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Making noise: put some feeling, fire and fury into your rattling and grunt calling.

The November morning broke frigid as I perched in a tree stand overlooking a huge Iowa CRP field covered with knee high weeds, thick crown vetch and blanketed by six inches of snow. I was seriously questioning my choice of hunting location as the eastern sky turned from dark to light gray. As full daylight approached, I futilely glassed the open field. Even the deer seemed to be sleeping late. The only living thing I saw over the next two hours was a doe crossing the open field at the lower end of the ridge I sat perched above. Where were the whitetails?

I was seriously thinking about heading for camp and a hot cup of coffee when I caught sight of a deer trotting along the far edge of the field over 300 yards away. My trusty 10 X 42s showed the deer was not only a buck but also a monster buck at that. Needless to say the cold and chill disappeared as my heart rate sped and my adrenaline level skyrocketed. The buck had his nose to the ground and was on the move as I quickly grabbed my rattling antlers and clashed them together. No reaction from the buck. I turned the antlers over and smashed them together as hard as I could several times and then grabbed my glasses to judge his reaction. The huge buck never broke stride as he turned my way and headed across 300 yards of open ground. I lost sight of him as he went behind the lower end of the ridge but had my bow firmly in hand when he appeared at 100 yards still headed my direction at full trot. What a buck! He had a wide, heavy beamed rack with tall massive tines.

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The buck stopped 50 yards downhill where he couldn't see the decoy I had placed at the edge of the brush, just uphill from me. I eased my grunt call up, leaving the end of the tube inside my parka to muffle the sound and grunted several times. The buck immediately turned and headed my way. I jerked my bow to full draw and waited. He was angling away at 25 yards when another grunt with my voice stopped him. I then proceeded to send an arrow glancing off the backside of his hindquarter. I watched in total shock as the biggest buck of my career trotted nonchalantly up the distant hillside and proceeded to chase several does for over two hours. Dang whitetail bucks anyhow.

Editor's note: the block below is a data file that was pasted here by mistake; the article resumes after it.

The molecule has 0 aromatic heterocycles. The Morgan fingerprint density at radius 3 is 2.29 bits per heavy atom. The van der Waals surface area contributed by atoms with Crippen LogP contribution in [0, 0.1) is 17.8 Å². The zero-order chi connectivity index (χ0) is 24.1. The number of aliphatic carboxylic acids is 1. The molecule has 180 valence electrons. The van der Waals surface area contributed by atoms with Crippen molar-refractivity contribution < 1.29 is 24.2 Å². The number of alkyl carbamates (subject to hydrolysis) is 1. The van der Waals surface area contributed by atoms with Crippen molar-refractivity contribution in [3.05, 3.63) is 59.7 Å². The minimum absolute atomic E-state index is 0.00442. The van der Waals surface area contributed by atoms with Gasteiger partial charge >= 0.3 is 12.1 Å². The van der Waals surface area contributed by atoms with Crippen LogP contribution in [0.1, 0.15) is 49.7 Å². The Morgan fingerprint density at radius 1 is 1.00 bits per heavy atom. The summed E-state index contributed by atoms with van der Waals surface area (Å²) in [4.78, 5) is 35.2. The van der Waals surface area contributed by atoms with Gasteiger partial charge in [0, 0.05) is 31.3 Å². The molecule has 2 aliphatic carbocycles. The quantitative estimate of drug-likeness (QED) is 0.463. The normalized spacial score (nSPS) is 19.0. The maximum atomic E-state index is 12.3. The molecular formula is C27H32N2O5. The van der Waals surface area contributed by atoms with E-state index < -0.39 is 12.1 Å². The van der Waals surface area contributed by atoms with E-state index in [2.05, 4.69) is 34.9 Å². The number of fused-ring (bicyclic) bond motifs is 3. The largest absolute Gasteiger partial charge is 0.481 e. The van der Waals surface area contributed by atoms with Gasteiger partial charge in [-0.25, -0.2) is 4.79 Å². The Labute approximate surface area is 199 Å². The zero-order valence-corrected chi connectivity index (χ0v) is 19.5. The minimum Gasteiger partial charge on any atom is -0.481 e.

I'm firmly convinced that most bowhunters are unsuccessful in their rattling and calling attempts because they simply don't make enough noise. Deer don't hear the sounds or aren't attracted because of the low volume and lack of drama and intrigue.

Not many hunters are fortunate enough to hear bucks fight when the rivals are serious and trying their best to kill or maim each other. The noise and racket they create is stupendous. One of my Iowa bowhunting clients stated the sound that two bucks made on their initial contact, a hundred yards behind his tree stand, sounded like a Mack truck slamming head-on into an oak tree. According to him, there was no way a bowhunter could duplicate the volume and sheer intensity of this sound. After hearing and watching numerous "knock-down-drag-out" deer fights, I couldn't agree with the hunter more.

Deer rattling and calling got its jump-start in Texas where hunters rattled and called from high stands or trucks with high racks. These lofty stands allowed the noise to cover vast areas of relatively low growing brush country, where even low volume calling and rattling reached out and touched any deer in the vicinity. Many of the early articles I read on rattling and grunt calling promoted low volume and low intensity calling as the key to success. Once an idea gets a start it's hard to change it.

Deer habitat, that consists of heavily timbered hilly terrain where the landscape features, heavy vegetation, high humidity in the air, squirrelly wind conditions and even snow on brush and trees, has a tendency to absorb, distort and reduce sound travel. To be successful attacting deer in such areas, a hunter must put a lot more vim, vigor and vitality into their calling efforts if they are going to intrigue deer. In short, make more noise.

I've watched bucks jerk their heads up in reaction to rattling and grunt calling a mile away when the conditions were right. I've also watched deer that couldn't hear and didn't react to loud calling or rattling at 100 yards, when there was snow blanketing the area, a slight breeze and the deer upwind.

When I get in a deer stand morning or evening, pre-rut, rut or post rut, I always call or rattle at 20-30 minute intervals during my stay. Deer are social animals and even when they aren't in the rut they will often get curious about rattling or grunt calling and meander over for a closer look.

Each fall at our Iowa hunting camp we'll have a hunter or two from the Eastern part of the country show up with a pair of small, lightweight, six or eight point rattling antlers.

If you were 250 pounds of solid muscle and belligerently drinking in a bar with your girl friend, would you pay much attention to the 125-pound pip-squeak at the end of the bar eyeing your girl? Probably not. If that interloper was nearly equal in weight and size and maybe even a bit better looking and more outgoing, you'd probably keep closer tabs on him and check him out a lot more thoroughly and if he persisted you'd probably try to run him off. Well the same philosophy holds with whitetails.